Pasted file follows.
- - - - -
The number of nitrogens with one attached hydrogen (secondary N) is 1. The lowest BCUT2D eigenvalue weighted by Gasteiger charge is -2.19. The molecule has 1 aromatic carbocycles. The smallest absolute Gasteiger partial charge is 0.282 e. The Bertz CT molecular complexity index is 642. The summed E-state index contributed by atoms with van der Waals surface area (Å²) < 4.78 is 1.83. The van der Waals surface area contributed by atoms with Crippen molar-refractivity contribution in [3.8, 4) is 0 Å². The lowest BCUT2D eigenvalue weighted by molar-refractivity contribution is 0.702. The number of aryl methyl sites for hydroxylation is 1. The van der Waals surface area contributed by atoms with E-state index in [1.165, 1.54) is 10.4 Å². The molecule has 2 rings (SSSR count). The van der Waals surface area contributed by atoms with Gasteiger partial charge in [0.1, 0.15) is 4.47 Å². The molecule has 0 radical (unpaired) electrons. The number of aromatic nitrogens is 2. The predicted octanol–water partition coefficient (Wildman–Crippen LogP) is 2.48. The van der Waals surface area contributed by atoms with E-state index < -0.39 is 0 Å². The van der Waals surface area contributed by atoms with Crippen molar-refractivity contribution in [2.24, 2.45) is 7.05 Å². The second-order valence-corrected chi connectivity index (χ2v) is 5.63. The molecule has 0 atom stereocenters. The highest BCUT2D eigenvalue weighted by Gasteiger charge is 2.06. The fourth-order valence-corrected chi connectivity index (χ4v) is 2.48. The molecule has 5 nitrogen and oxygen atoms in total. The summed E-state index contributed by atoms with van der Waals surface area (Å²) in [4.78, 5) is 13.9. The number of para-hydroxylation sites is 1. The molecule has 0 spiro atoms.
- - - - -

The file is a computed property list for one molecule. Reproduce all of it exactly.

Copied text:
The number of nitrogens with one attached hydrogen (secondary N) is 1. The lowest BCUT2D eigenvalue weighted by Gasteiger charge is -2.19. The molecule has 1 aromatic carbocycles. The smallest absolute Gasteiger partial charge is 0.282 e. The Bertz CT molecular complexity index is 642. The summed E-state index contributed by atoms with van der Waals surface area (Å²) < 4.78 is 1.83. The van der Waals surface area contributed by atoms with Crippen molar-refractivity contribution in [3.8, 4) is 0 Å². The lowest BCUT2D eigenvalue weighted by molar-refractivity contribution is 0.702. The number of aryl methyl sites for hydroxylation is 1. The van der Waals surface area contributed by atoms with E-state index in [1.165, 1.54) is 10.4 Å². The molecule has 2 rings (SSSR count). The van der Waals surface area contributed by atoms with Gasteiger partial charge in [0.1, 0.15) is 4.47 Å². The molecule has 0 radical (unpaired) electrons. The number of aromatic nitrogens is 2. The predicted octanol–water partition coefficient (Wildman–Crippen LogP) is 2.48. The van der Waals surface area contributed by atoms with E-state index < -0.39 is 0 Å². The van der Waals surface area contributed by atoms with Crippen molar-refractivity contribution in [2.24, 2.45) is 7.05 Å². The second-order valence-corrected chi connectivity index (χ2v) is 5.63. The molecule has 0 atom stereocenters. The highest BCUT2D eigenvalue weighted by Gasteiger charge is 2.06. The fourth-order valence-corrected chi connectivity index (χ4v) is 2.48. The molecule has 5 nitrogen and oxygen atoms in total. The summed E-state index contributed by atoms with van der Waals surface area (Å²) in [4.78, 5) is 13.9. The number of para-hydroxylation sites is 1. The molecule has 0 spiro atoms.